4.4: Linear Approximations
This activity is intended to supplement Calculus, Chapter 3, Lesson 8.
Part 1 – Introduction
Linear approximation uses a tangent line to estimate values of a function near the point of tangency. For this reason, linear approximation is also referred to as tangent line approximation.
On the graph to the right, let be the point where the tangent touches the graph, be the tangent, and be the function.
On the picture, the point is the coordinate of the vertical line.
Draw a vertical line from to the axis.
Draw horizontal lines from , , and the intersection of the vertical line with the tangent line.
At this stage, you should have three points on the axis: , , . Label them.
- Which of these points can you use to represent the estimate, or linear approximation, of near ?
- How can you use these labels to represent the error associated with this estimate?
- Is this estimate an overestimate or an underestimate? Explain.
Part 2 – Investigating linear approximation
On the graph at the right, is shown. The tangent line at is . The trace object is at the point (0.2, 5.488).
If you draw a vertical line from the axis through this point, you will get the point .
The distance or 7.04.
- What numerical value represents the linear approximation of near ?
- What numerical value gives the error associated with this linear approximation?
- What is the true value of ?
- Is this an underestimation or an overestimation?
Repeat the process above and complete the table below for the values given.
distance | linear approx.of | real valueof | error | underestimation/overestimation | ||
---|---|---|---|---|---|---|
- At what value(s) is the error less than ?
- What do you notice about graph of the function and the graph of the tangent line as you get close to the point of tangency?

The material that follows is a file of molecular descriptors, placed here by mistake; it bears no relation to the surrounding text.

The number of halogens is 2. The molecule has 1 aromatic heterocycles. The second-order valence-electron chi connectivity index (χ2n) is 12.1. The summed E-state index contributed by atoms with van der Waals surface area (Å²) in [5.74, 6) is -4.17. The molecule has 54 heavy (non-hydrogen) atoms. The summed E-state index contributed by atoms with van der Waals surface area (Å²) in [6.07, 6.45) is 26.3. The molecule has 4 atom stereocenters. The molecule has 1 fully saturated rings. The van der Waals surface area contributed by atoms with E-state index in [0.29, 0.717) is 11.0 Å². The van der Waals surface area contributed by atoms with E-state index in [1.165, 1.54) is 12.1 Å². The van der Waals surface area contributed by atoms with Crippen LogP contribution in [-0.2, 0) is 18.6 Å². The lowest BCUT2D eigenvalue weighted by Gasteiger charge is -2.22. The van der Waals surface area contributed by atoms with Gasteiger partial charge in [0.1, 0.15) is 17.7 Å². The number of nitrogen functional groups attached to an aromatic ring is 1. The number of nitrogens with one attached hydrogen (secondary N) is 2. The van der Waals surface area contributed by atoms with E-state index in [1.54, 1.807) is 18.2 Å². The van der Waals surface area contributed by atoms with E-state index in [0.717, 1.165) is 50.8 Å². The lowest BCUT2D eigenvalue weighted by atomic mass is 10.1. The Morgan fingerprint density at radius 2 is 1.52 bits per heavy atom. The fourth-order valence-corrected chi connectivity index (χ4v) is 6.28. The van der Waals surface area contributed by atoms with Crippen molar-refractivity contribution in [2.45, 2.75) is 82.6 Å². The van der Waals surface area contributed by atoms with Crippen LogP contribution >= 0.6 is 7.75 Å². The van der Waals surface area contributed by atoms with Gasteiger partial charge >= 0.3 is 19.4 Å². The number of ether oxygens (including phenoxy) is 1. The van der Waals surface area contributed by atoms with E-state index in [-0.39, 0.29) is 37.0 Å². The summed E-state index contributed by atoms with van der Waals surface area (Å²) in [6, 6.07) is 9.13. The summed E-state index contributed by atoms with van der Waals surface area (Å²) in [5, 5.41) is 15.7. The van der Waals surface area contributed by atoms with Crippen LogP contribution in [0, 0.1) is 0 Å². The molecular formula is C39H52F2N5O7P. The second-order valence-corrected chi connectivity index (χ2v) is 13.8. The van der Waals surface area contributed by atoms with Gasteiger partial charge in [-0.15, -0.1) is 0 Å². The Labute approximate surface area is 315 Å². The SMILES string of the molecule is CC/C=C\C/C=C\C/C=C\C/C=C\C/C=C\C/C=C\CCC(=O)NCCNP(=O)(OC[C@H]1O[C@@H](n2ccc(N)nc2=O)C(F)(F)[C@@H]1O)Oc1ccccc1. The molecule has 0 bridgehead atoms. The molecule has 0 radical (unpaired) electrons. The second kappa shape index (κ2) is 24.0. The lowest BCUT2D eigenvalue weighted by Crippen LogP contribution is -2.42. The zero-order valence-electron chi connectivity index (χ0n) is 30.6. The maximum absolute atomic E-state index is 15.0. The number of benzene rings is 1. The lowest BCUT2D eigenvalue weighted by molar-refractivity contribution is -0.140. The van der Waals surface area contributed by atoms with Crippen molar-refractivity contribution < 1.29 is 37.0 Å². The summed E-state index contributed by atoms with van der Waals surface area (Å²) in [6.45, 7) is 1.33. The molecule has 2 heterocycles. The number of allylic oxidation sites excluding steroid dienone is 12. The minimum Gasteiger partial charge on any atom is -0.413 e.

- Based on your observations, explain why the relationship between a tangent and a graph at the point of tangency is often referred to as local linearization.
Typically, you will have a function but not a graph to find the linear approximation.
- Find the derivative of . Evaluate it at . This is the slope of the line. Use the slope and the point (-1, 4) to get the equation of the line.
- The tangent line
- What is ? What does this value represent?
- Calculate the error with this estimate.
Part 3 – Underestimates versus overestimates
Graph the function and place a tangent line .
- If you were to draw a point on the graph to the left of , is the approximation an overestimate or an underestimate?
- If you draw a point on the graph to the right of , is the approximation an overestimate or an underestimate?
- What is the significance of the point of tangency?
- Generalize your findings about when a linear approximation produces an overestimate and when it produces an underestimate.
Part 4 –Finding intervals of accuracy
How close to -1 must be for the linear approximation of at to be within 0.2 units of the true value of ?
Graph and with and the tangent line.
- How would you use the graphs to answer the question posed in this problem?
- How close to -1 must be for the linear approximation of at to be within 0.2 units of the true value of ?
Now we want to ask the same questions when the point of tangency is at .
- How does this situation differ from the one we just had?
- Use graphical or algebraic methods to find an interval that ensures the linear approximation at is accurate to within 0.2 units of .